In the JournalsPerspective

High return-to-sport rates seen in NFL players after hip arthroscopy for femoroacetabular impingement

After National Football League players underwent hip arthroscopy for femoroacetabular impingement, the return-to-sport rate was high, according to recently published results.

Researchers identified 55 NFL players who underwent went arthroscopy for femoroacetabular impingement and a group of matched controls. Outcomes of interest included return-to-sport rate, postoperative career length, games per season, and preoperative and postoperative performance compared with the matched controls.

Of the 55 NFL players, 47 players were able to return to sport at a mean of 6.7 months postoperatively. The survival rate at 1 year of continued play in the NFL of patients who underwent hip arthroscopy was 79.4%. No difference was seen in the mean career length of the control group compared with players who underwent hip arthroscopy (3.7 years vs. 3.5 years, respectively). No difference was seen between the groups with regard to the mean number of games played per season. Significantly better postoperative scores were seen in quarterbacks compared with post-index-matched controls. – by Monica Jaramillo

Disclosures: Sochacki reports no relevant financial disclosures. Please see the full study for a list of all other authors’ relevant financial disclosures.

After National Football League players underwent hip arthroscopy for femoroacetabular impingement, the return-to-sport rate was high, according to recently published results.

Researchers identified 55 NFL players who underwent went arthroscopy for femoroacetabular impingement and a group of matched controls. Outcomes of interest included return-to-sport rate, postoperative career length, games per season, and preoperative and postoperative performance compared with the matched controls.

Of the 55 NFL players, 47 players were able to return to sport at a mean of 6.7 months postoperatively. The survival rate at 1 year of continued play in the NFL of patients who underwent hip arthroscopy was 79.4%. No difference was seen in the mean career length of the control group compared with players who underwent hip arthroscopy (3.7 years vs. 3.5 years, respectively). No difference was seen between the groups with regard to the mean number of games played per season. Significantly better postoperative scores were seen in quarterbacks compared with post-index-matched controls. – by Monica Jaramillo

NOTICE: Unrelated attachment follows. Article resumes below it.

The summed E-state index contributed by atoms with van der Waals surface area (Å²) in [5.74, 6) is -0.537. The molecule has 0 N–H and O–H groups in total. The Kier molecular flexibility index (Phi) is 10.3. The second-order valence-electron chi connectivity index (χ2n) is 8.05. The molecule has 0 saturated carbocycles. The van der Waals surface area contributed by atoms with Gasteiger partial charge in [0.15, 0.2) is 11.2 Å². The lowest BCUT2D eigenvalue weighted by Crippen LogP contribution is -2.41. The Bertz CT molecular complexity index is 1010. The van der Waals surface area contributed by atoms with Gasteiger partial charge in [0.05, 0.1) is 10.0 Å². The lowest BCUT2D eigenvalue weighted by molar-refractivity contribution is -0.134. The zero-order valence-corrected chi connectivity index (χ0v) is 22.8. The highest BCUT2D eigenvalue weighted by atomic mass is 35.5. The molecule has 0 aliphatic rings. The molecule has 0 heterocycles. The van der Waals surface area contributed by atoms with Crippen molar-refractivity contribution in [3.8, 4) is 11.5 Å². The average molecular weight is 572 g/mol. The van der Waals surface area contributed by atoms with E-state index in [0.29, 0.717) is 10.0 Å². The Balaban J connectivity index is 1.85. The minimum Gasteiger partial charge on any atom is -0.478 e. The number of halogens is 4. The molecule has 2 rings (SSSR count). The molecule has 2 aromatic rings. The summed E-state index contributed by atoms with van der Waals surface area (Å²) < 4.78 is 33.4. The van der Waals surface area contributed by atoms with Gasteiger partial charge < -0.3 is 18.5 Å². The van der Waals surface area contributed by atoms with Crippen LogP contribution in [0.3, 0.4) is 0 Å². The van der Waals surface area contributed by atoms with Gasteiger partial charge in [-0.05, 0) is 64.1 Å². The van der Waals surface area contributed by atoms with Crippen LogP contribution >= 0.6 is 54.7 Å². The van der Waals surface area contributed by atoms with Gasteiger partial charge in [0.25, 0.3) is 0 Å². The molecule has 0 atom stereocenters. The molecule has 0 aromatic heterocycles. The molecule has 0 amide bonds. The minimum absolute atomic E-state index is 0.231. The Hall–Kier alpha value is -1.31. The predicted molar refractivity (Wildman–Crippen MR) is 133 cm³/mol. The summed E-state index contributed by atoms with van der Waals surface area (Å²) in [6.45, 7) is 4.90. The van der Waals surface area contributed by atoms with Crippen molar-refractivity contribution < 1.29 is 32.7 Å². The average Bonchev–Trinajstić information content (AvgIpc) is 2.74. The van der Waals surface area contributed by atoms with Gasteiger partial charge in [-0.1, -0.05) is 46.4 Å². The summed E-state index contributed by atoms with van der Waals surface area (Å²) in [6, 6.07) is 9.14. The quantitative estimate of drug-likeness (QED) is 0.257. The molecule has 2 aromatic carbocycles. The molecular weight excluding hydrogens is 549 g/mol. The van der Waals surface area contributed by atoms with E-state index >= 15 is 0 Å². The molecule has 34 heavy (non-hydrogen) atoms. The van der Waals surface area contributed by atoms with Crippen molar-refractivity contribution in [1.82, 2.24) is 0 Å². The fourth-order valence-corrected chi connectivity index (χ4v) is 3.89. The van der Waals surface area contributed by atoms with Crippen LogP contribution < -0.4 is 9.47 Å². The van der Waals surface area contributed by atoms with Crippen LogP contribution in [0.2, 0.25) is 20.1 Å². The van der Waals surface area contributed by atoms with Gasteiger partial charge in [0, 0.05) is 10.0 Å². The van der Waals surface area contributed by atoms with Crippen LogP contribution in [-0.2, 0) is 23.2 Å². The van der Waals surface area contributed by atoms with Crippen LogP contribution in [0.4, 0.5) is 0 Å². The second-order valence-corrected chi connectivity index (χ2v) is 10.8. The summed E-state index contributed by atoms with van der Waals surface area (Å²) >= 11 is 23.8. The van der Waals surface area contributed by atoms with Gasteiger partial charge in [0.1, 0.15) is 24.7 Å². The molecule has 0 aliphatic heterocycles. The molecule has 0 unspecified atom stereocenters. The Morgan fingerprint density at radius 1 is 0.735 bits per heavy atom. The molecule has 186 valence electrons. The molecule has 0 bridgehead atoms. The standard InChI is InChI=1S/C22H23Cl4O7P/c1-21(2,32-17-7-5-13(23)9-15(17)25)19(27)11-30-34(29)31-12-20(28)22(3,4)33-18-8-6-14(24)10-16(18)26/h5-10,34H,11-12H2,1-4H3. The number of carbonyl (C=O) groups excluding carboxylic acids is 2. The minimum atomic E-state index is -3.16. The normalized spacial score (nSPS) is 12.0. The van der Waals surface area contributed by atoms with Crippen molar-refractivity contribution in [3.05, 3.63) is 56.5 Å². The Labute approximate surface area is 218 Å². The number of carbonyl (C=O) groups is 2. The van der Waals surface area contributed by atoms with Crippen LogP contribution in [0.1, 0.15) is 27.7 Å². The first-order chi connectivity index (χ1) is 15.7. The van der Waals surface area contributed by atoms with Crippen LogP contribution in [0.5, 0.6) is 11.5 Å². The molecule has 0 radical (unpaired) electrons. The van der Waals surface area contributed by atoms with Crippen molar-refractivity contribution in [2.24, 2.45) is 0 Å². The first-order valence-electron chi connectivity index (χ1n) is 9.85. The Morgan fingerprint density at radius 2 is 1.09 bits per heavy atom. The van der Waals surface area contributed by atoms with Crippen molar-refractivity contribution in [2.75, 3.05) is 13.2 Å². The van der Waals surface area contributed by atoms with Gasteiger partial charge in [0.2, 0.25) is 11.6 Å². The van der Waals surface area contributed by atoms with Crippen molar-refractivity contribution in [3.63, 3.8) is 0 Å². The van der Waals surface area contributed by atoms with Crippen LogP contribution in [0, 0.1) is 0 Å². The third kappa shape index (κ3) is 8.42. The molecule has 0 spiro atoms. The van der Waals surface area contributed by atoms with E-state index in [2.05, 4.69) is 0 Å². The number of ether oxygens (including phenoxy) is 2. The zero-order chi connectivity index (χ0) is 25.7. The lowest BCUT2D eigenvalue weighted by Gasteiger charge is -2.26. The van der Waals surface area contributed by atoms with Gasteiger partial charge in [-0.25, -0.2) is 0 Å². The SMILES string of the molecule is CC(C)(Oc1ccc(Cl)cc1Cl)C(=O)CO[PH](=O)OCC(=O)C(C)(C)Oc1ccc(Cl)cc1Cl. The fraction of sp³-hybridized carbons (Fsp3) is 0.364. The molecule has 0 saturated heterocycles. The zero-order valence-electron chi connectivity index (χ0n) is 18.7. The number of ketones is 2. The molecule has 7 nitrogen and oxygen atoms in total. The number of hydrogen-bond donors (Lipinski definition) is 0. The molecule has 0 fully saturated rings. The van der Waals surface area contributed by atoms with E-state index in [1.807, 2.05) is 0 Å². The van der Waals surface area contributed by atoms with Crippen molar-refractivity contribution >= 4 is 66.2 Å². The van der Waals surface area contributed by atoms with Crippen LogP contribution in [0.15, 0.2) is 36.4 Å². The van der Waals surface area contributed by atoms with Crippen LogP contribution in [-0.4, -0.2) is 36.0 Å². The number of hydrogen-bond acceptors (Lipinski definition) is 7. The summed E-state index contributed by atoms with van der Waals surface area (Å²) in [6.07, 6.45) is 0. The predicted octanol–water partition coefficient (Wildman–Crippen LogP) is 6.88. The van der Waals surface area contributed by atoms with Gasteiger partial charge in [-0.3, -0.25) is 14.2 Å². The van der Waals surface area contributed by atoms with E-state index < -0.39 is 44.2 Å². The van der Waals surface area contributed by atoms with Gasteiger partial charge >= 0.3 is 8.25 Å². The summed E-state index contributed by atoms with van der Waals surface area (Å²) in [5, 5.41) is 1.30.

Disclosures: Sochacki reports no relevant financial disclosures. Please see the full study for a list of all other authors’ relevant financial disclosures.

    Perspective

    Hip arthroscopy has become a common treatment for femoroacetabular impingement syndrome among athletes during the past decade. With a career length of approximately 3.3 years, NFL players are required to maintain a perfect level of physical performance during a relatively small time period and being sidelined due to injury could mean stunting an already short career.

    Sochacki and colleagues created a study to determine whether NFL players undergoing hip arthroscopy returned to play and whether their postoperative career length and performance was similar to their counterparts without a history of femoroacetabular impingement syndrome (FAIS). After matching 55 players undergoing hip arthroscopy by position, age, years of experience and performance, the authors concluded that there was no statistical difference between career length (3.5±2.1 vs. 3.7±2.2 years) or mean number of games played per season (12.1±4 vs. 12.5±3.1 games) when comparing FAIS and non-FAIS NFL athletes, respectively. The study adds to a previous study looking at outcomes in FAIS players among NFL players by including athletes from multiple professional teams and, in theory, being treated at multiple institutions.

    The limitations of the study are a relatively homogenous group that is composed of highly motivated, professional athletes who may not be generalizable to semi-pro or recreational athletes. Furthermore, the study is inherently limited by not having direct access to hip-specific functional outcome or pain scores and, as such, is not able to compare hip function between the groups. Nonetheless, the research team adds a critical piece to the literature by demonstrating that NFL athletes can anticipate quick return to play, as well as similar performance and career lengths, when compared to their teammates after undergoing hip arthroscopy for FAIS.

    • Shane J. Nho, MD
    • Edward C. Beck, MD
      Section of young adult hip surgery
      division of sports medicine
      department of orthopedic surgery
      Rush University Medical Center
      Chicago

    Disclosures: Nho and Beck report no relevant financial disclosures.